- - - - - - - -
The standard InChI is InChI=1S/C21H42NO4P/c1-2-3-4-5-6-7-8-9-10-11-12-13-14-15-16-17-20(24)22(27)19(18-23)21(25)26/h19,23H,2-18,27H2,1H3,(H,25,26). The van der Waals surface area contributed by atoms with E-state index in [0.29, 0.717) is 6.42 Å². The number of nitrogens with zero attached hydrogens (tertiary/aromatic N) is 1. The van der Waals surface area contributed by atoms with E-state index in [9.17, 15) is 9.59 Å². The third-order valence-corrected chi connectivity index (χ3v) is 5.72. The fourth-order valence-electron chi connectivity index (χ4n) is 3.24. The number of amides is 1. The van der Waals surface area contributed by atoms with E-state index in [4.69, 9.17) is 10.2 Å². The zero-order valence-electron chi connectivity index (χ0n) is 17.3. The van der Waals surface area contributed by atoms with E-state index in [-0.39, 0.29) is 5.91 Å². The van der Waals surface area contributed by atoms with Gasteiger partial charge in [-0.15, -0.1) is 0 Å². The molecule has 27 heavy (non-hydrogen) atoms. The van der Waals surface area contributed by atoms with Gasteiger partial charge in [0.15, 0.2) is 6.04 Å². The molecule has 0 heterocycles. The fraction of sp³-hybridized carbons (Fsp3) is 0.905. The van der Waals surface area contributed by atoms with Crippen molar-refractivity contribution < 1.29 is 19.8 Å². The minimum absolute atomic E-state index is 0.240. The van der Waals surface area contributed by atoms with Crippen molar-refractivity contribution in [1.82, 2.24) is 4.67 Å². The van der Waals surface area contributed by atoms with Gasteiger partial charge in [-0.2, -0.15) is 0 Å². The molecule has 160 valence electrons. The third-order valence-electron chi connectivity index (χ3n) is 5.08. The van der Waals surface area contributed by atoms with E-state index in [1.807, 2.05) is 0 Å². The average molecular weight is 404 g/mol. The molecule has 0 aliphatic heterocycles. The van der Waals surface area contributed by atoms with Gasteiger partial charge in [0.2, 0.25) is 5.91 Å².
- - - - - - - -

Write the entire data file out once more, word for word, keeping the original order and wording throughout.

The standard InChI is InChI=1S/C21H42NO4P/c1-2-3-4-5-6-7-8-9-10-11-12-13-14-15-16-17-20(24)22(27)19(18-23)21(25)26/h19,23H,2-18,27H2,1H3,(H,25,26). The van der Waals surface area contributed by atoms with E-state index in [0.29, 0.717) is 6.42 Å². The number of nitrogens with zero attached hydrogens (tertiary/aromatic N) is 1. The van der Waals surface area contributed by atoms with E-state index in [9.17, 15) is 9.59 Å². The third-order valence-corrected chi connectivity index (χ3v) is 5.72. The fourth-order valence-electron chi connectivity index (χ4n) is 3.24. The number of amides is 1. The van der Waals surface area contributed by atoms with E-state index in [4.69, 9.17) is 10.2 Å². The zero-order valence-electron chi connectivity index (χ0n) is 17.3. The van der Waals surface area contributed by atoms with E-state index in [-0.39, 0.29) is 5.91 Å². The van der Waals surface area contributed by atoms with Gasteiger partial charge in [-0.15, -0.1) is 0 Å². The molecule has 27 heavy (non-hydrogen) atoms. The van der Waals surface area contributed by atoms with Gasteiger partial charge in [0.15, 0.2) is 6.04 Å². The molecule has 0 heterocycles. The fraction of sp³-hybridized carbons (Fsp3) is 0.905. The van der Waals surface area contributed by atoms with Crippen molar-refractivity contribution < 1.29 is 19.8 Å². The minimum absolute atomic E-state index is 0.240. The van der Waals surface area contributed by atoms with Crippen molar-refractivity contribution in [1.82, 2.24) is 4.67 Å². The van der Waals surface area contributed by atoms with Gasteiger partial charge in [-0.2, -0.15) is 0 Å². The molecule has 160 valence electrons. The third-order valence-electron chi connectivity index (χ3n) is 5.08. The van der Waals surface area contributed by atoms with E-state index in [1.807, 2.05) is 0 Å². The average molecular weight is 404 g/mol. The molecule has 0 aliphatic heterocycles. The van der Waals surface area contributed by atoms with Gasteiger partial charge in [0.2, 0.25) is 5.91 Å².